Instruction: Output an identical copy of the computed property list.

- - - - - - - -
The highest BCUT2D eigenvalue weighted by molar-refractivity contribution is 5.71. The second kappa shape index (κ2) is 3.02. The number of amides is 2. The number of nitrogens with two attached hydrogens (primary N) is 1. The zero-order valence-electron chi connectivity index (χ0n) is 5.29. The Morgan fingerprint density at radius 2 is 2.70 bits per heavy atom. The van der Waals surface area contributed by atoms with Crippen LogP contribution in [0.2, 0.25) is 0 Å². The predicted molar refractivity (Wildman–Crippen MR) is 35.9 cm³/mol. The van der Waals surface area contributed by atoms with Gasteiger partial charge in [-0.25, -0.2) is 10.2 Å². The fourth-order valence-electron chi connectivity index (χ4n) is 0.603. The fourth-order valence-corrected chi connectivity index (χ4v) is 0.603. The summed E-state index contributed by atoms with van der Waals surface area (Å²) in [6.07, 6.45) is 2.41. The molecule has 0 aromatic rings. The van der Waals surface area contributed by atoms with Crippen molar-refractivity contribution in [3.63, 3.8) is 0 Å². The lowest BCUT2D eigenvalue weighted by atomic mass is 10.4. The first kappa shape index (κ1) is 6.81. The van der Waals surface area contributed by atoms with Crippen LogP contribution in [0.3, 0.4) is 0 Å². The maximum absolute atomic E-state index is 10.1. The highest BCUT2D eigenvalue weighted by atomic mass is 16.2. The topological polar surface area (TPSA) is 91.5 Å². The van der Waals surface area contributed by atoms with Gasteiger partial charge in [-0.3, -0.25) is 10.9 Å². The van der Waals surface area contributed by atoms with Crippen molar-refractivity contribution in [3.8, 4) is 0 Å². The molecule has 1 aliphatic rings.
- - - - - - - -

The highest BCUT2D eigenvalue weighted by molar-refractivity contribution is 5.71. The second kappa shape index (κ2) is 3.02. The number of amides is 2. The number of nitrogens with two attached hydrogens (primary N) is 1. The zero-order valence-electron chi connectivity index (χ0n) is 5.29. The Morgan fingerprint density at radius 2 is 2.70 bits per heavy atom. The van der Waals surface area contributed by atoms with Crippen LogP contribution in [0.2, 0.25) is 0 Å². The predicted molar refractivity (Wildman–Crippen MR) is 35.9 cm³/mol. The van der Waals surface area contributed by atoms with Gasteiger partial charge in [-0.25, -0.2) is 10.2 Å². The fourth-order valence-electron chi connectivity index (χ4n) is 0.603. The fourth-order valence-corrected chi connectivity index (χ4v) is 0.603. The summed E-state index contributed by atoms with van der Waals surface area (Å²) in [6.07, 6.45) is 2.41. The molecule has 0 aromatic rings. The van der Waals surface area contributed by atoms with Crippen molar-refractivity contribution in [3.63, 3.8) is 0 Å². The lowest BCUT2D eigenvalue weighted by atomic mass is 10.4. The first kappa shape index (κ1) is 6.81. The van der Waals surface area contributed by atoms with Crippen LogP contribution in [0.3, 0.4) is 0 Å². The maximum absolute atomic E-state index is 10.1. The highest BCUT2D eigenvalue weighted by atomic mass is 16.2. The topological polar surface area (TPSA) is 91.5 Å². The van der Waals surface area contributed by atoms with Gasteiger partial charge in [-0.3, -0.25) is 10.9 Å². The van der Waals surface area contributed by atoms with Crippen molar-refractivity contribution in [3.8, 4) is 0 Å². The molecule has 1 aliphatic rings.